Lafayette annually organizes programs, workshops, and events in October to commemorate the rich history, culture, and trailblazing icons of the LGBTQIA+ community.

This year, Gender and Sexuality Programs and various student groups are hosting 20-plus educational, celebratory, and social events to mark the occasion, including:

Malcolm Kenyatta standing on a city streetKeynote speaker Malcolm Kenyatta (Oct. 14, 6 p.m., virtual): Hailing from North Philadelphia, he has served as the state representative for the 181st district since 2019. He is the first openly LGBTQ person of color elected to either chamber of the Pennsylvania General Assembly. On Feb. 18, Kenyatta announced his bid for the 2022 U.S. Senate.

National Coming Out Day celebration and resource fair (Oct. 13, noon-2 p.m., Farinon): National Coming Out Day is observed to support lesbian, gay, bisexual, transgender, and other sexual orientation- and gender identity-diverse people in “coming out of the closet”. Stop by for free giveaways, fun prizes, and educational resources from on- and off-campus groups.

LGBTQIA+ documentary film series (various dates, 7 p.m. Limburg Theater):

  • My Name Is Pauli Murray (Oct. 4): Portrait of a non-binary Black luminary: lawyer, activist, poet, and priest who changed the world
  • Matt Shepard Is a Friend of Mine (Oct. 13): Since the murder of Matthew Shepard in October 1998, LGBTQIA+ inequality and hate crimes are still reality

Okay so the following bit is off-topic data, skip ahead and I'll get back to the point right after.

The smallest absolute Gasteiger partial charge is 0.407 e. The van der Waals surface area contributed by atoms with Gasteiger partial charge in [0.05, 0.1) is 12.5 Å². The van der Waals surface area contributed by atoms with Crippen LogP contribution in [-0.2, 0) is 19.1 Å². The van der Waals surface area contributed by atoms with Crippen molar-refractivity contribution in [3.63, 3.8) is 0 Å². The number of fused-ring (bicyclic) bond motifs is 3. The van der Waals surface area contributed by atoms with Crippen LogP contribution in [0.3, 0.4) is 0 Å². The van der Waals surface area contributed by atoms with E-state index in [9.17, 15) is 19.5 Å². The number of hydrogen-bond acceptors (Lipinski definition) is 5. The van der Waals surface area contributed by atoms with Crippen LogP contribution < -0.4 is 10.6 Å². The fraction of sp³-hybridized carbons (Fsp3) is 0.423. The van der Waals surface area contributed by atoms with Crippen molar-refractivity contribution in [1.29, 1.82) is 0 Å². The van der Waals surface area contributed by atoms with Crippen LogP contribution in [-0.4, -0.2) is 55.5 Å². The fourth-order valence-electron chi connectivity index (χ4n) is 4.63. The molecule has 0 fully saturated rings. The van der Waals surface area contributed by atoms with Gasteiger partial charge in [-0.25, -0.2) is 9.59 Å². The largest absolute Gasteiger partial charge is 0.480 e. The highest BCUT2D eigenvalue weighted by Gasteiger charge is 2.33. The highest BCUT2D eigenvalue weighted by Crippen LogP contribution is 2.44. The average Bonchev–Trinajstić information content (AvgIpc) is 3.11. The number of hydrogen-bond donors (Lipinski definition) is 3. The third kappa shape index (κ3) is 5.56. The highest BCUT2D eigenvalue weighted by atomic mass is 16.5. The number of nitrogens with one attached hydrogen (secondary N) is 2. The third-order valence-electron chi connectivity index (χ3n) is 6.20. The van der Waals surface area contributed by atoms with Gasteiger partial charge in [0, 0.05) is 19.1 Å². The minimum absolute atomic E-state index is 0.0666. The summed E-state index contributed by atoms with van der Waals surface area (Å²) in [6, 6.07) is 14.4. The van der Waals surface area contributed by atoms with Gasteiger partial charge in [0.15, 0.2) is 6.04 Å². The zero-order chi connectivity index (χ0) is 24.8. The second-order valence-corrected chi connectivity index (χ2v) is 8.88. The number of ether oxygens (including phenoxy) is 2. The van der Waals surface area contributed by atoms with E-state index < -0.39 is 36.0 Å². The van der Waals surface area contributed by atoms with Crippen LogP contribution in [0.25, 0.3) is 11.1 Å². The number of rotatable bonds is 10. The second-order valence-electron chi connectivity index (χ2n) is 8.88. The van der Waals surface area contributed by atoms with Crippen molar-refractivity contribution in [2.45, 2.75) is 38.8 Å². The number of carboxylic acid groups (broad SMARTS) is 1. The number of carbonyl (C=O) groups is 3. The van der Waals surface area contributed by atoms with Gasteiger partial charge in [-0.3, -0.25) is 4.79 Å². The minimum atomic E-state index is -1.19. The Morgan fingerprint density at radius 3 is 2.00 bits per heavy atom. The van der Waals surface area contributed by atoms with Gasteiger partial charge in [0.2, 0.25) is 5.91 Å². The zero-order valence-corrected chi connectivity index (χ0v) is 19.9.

• Call Me Kuchu (Oct. 19): The struggles of the LGBTQIA+ community in Uganda in the wake of that country‚Äôs anti-homosexuality bill
  • To Decadence with Love, Thanks for Everything (Oct. 26): The lives of two drag queens as they prepare for a weekend of New Orleans’ queer celebration of identity, Southern Decadence.

Spirit Day (Oct. 21, all day, campus wide): Spirit Day is an annual LGBTQIA+ awareness day observed on the third Thursday in October. Promoted by GLAAD, observers wear the color purple as a sign of support for LGBTQIA+ youth and against bullying during National Bullying Prevention Month as well as to honor LGBTQIA+ victims of suicide.

And much, much more including trainings for allies, identity-based celebrations in the Gender and Sexuality Resource Center and virtual discussions with artists, activists, and researchers making big impacts for our community. Learn more about Lafayette’s celebration.

LGBTQIA+ History Month originated in the United States as Lesbian and Gay History Month and was first celebrated in October 1994. Today it is celebrated around the world.

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